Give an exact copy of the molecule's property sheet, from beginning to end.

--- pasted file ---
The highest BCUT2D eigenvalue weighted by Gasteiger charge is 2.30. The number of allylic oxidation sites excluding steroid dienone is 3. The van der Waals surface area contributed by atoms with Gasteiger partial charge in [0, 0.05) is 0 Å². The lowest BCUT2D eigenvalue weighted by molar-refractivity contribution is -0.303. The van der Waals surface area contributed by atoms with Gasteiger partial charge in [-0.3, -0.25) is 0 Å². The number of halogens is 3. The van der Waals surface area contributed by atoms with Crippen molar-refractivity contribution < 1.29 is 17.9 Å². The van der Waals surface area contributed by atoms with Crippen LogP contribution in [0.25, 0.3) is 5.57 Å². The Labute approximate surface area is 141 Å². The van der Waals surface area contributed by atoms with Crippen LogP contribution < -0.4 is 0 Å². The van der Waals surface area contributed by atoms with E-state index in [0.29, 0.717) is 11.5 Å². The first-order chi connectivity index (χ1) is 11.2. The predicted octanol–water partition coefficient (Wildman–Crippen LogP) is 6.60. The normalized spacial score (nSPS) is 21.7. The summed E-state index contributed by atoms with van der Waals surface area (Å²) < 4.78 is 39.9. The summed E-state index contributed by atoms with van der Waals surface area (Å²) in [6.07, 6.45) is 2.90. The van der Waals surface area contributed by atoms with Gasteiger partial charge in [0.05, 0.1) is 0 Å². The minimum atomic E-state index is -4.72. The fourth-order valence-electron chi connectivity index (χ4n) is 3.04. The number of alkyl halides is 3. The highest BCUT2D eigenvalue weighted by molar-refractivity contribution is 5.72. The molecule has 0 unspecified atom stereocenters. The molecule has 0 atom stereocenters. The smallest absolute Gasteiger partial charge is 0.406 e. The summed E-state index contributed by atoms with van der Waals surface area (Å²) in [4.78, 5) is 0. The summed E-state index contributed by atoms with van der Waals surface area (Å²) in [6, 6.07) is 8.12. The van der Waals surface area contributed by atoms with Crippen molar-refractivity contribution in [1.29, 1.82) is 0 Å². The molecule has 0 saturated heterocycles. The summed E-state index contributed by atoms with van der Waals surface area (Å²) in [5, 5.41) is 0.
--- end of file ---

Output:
The highest BCUT2D eigenvalue weighted by Gasteiger charge is 2.30. The number of allylic oxidation sites excluding steroid dienone is 3. The van der Waals surface area contributed by atoms with Gasteiger partial charge in [0, 0.05) is 0 Å². The lowest BCUT2D eigenvalue weighted by molar-refractivity contribution is -0.303. The van der Waals surface area contributed by atoms with Gasteiger partial charge in [-0.3, -0.25) is 0 Å². The number of halogens is 3. The van der Waals surface area contributed by atoms with Crippen molar-refractivity contribution < 1.29 is 17.9 Å². The van der Waals surface area contributed by atoms with Crippen LogP contribution in [0.25, 0.3) is 5.57 Å². The Labute approximate surface area is 141 Å². The van der Waals surface area contributed by atoms with Crippen LogP contribution < -0.4 is 0 Å². The van der Waals surface area contributed by atoms with E-state index in [0.29, 0.717) is 11.5 Å². The first-order chi connectivity index (χ1) is 11.2. The predicted octanol–water partition coefficient (Wildman–Crippen LogP) is 6.60. The normalized spacial score (nSPS) is 21.7. The summed E-state index contributed by atoms with van der Waals surface area (Å²) < 4.78 is 39.9. The summed E-state index contributed by atoms with van der Waals surface area (Å²) in [6.07, 6.45) is 2.90. The van der Waals surface area contributed by atoms with Gasteiger partial charge in [0.05, 0.1) is 0 Å². The minimum atomic E-state index is -4.72. The fourth-order valence-electron chi connectivity index (χ4n) is 3.04. The number of alkyl halides is 3. The highest BCUT2D eigenvalue weighted by molar-refractivity contribution is 5.72. The molecule has 0 unspecified atom stereocenters. The molecule has 0 atom stereocenters. The smallest absolute Gasteiger partial charge is 0.406 e. The summed E-state index contributed by atoms with van der Waals surface area (Å²) in [4.78, 5) is 0. The summed E-state index contributed by atoms with van der Waals surface area (Å²) in [6, 6.07) is 8.12. The van der Waals surface area contributed by atoms with Crippen molar-refractivity contribution in [1.29, 1.82) is 0 Å². The molecule has 0 saturated heterocycles. The summed E-state index contributed by atoms with van der Waals surface area (Å²) in [5, 5.41) is 0.